After consistently increasing from 1985 to 1994, the juvenile violent crime rate declined in 1995
For the first time in 8 years the juvenile violent crime arrest rate declined in 1995
The FBI monitors the level of violent crime and trends in violent crime arrests by aggregating information on four crimes -- murder and nonnegligent manslaughter, forcible rape, robbery, and aggravated assault. Together, these four offenses are the Violent Crime Index. While each may display its own pattern of change, historically the Violent Crime Index has been the Nation's barometer of violent crime.
In recent years, the large annual increases in the juvenile Violent Crime Index arrest rate have focused the Nation's attention on this problem. Between 1987 and 1994 the rate increased 70%. After years of increases, however, the rate declined slightly in 1995, down 3%. While this decline still leaves the juvenile violent crime arrest rate in 1995 substantially above the levels of the mid-1980's, even a small decline after years of consistently large increases is welcome news.
A greater proportion of violent crimes were attributed to juveniles in 1994 and 1995 than in any of the last 20 years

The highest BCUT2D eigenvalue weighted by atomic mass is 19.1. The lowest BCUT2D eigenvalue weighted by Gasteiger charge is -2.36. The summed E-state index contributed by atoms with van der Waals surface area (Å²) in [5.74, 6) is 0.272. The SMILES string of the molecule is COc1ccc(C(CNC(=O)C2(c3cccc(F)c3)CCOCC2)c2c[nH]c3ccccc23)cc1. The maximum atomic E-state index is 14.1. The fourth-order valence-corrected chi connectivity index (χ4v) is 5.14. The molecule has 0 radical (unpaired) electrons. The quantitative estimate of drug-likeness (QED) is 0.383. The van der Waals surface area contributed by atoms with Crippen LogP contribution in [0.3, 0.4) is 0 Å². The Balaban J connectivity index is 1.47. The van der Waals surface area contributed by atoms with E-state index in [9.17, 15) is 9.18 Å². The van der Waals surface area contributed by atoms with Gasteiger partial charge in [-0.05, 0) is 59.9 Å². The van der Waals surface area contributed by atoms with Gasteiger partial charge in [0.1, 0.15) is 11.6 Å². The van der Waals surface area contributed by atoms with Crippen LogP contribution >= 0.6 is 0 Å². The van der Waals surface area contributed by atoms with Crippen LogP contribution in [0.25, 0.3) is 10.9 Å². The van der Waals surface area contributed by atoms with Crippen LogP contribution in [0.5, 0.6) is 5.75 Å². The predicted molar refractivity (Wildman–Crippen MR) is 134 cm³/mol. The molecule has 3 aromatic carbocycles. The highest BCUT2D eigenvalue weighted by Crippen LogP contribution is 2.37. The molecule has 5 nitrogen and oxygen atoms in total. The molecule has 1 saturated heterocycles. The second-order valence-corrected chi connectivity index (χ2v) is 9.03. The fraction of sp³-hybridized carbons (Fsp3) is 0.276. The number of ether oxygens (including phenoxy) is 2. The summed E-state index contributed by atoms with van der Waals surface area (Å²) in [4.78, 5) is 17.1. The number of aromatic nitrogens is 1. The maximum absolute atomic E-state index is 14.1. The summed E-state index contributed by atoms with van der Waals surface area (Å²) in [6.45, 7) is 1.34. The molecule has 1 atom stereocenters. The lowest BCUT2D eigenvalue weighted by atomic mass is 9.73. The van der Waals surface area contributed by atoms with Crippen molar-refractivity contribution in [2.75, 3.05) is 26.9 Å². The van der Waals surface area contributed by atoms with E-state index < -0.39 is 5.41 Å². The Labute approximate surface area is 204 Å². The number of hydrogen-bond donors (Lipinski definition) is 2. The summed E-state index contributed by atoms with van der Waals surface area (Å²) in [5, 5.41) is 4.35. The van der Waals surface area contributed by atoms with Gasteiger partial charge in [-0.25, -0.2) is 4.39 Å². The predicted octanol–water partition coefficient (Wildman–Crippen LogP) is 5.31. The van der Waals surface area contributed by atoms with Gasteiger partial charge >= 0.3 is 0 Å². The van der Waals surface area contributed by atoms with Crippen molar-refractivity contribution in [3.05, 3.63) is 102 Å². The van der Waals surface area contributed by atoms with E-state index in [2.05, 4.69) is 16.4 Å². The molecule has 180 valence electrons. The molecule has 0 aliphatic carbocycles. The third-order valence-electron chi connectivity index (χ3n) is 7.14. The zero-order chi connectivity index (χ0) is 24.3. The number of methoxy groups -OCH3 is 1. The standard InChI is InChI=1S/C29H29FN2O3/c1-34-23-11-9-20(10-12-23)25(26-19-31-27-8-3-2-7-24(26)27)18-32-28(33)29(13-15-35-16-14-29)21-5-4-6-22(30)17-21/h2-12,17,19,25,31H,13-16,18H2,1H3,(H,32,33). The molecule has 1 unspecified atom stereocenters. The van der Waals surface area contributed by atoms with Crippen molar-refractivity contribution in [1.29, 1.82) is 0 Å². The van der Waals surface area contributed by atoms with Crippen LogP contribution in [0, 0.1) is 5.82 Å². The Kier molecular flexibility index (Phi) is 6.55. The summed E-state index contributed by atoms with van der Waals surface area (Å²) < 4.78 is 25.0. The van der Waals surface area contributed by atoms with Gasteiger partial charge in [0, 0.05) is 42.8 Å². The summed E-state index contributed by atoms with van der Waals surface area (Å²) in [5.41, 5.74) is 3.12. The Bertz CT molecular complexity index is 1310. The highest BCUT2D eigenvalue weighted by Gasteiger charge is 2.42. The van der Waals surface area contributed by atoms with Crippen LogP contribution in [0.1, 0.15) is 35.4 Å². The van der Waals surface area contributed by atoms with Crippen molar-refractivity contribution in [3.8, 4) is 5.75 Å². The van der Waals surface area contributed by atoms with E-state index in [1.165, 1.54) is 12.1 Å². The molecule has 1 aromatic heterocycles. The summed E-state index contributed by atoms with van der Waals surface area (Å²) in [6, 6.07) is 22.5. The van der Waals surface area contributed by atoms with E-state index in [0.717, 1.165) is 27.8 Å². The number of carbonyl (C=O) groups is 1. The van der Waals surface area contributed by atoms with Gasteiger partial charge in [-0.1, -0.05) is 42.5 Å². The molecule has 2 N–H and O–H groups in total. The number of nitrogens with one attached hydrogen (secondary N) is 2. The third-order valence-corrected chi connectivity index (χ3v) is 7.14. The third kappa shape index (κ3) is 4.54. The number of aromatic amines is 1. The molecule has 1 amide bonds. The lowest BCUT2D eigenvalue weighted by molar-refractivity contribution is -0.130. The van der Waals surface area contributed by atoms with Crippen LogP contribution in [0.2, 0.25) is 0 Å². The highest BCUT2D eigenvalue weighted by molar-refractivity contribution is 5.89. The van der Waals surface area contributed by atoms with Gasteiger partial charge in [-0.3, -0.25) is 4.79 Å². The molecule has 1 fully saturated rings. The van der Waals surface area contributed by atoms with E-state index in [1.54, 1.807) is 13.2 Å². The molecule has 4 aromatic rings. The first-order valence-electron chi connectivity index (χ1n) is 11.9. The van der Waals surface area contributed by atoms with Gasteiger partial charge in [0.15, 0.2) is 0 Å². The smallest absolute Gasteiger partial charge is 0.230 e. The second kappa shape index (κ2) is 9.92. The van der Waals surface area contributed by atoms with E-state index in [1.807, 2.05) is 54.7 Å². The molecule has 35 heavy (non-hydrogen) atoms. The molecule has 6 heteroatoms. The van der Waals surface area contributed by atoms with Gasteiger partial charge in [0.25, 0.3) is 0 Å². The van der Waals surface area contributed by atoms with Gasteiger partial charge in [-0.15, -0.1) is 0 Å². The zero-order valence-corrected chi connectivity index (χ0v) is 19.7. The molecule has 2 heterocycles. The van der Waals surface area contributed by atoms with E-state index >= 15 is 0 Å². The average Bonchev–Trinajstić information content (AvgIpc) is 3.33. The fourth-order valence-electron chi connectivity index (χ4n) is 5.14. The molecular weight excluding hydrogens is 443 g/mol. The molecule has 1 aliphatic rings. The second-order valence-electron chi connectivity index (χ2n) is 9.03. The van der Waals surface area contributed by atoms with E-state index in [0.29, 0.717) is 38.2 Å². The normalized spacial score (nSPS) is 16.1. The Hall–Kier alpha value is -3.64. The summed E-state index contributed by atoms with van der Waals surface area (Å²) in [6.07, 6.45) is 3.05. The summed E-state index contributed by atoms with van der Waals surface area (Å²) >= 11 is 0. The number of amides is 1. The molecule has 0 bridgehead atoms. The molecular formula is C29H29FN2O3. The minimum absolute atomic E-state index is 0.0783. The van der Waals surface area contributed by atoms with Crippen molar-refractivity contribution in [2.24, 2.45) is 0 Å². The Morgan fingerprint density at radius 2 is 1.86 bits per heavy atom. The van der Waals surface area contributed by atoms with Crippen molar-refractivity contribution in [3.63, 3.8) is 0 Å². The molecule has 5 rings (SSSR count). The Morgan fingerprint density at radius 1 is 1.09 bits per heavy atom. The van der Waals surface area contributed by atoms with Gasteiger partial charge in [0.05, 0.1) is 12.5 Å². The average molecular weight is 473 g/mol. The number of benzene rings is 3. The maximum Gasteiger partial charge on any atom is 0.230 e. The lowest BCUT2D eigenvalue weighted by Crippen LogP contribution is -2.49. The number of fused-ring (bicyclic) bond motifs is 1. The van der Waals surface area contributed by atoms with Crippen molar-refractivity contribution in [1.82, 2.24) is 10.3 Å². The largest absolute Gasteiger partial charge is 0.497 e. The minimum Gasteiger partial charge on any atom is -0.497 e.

A portion of all violent crimes reported to police are cleared, or solved, by law enforcement. In 1995 the FBI reports that law enforcement agencies cleared 45% of reported Violent Crime Index offenses -- more specifically 65% of murders, 51% of forcible rapes, 25% of robberies, and 56% of aggravated assaults. If cleared crimes are representative of all crimes, then the proportion of these crimes cleared by juvenile arrests should provide an indication of the proportion of violent crimes committed by juveniles.
In both 1994 and 1995, 14% of violent crimes cleared by law enforcement were cleared by the arrest of a juvenile. Based on these statistics, juveniles were responsible for a greater proportion of the Nation's violent crime problem in 1994 and 1995 than in any other year in the previous two decades. The juvenile responsibility was nearly as high in 1975 (13%). However, the level gradually declined after 1975 reaching a low point in 1987 (9%), then increasing through 1994.
In relative terms the decline in juvenile arrests was small, but the nature of the decline gives hope. The decline in violent crime arrests in 1995 was led by declines in the arrests of younger juveniles. Overall, violent crime arrests of juveniles ages 15 to 17 fell by 2% between 1994 and 1995, while arrests of younger juveniles dropped 5%.
If the level of delinquency of young juveniles is correlated with the level of similar behavior as they age, the lower violent crime arrest rate of the younger juveniles in 1995 indicates that their levels of violence at ages 15 to 17 are likely to be below those of 15- to 17-year-olds in 1995. If so, more declines in juvenile violence should be expected in upcoming years. However, there has only been one year of decline -- and one point of change does not by itself make a trend.
Juvenile Offenders and Victims: 1997 Update on Violence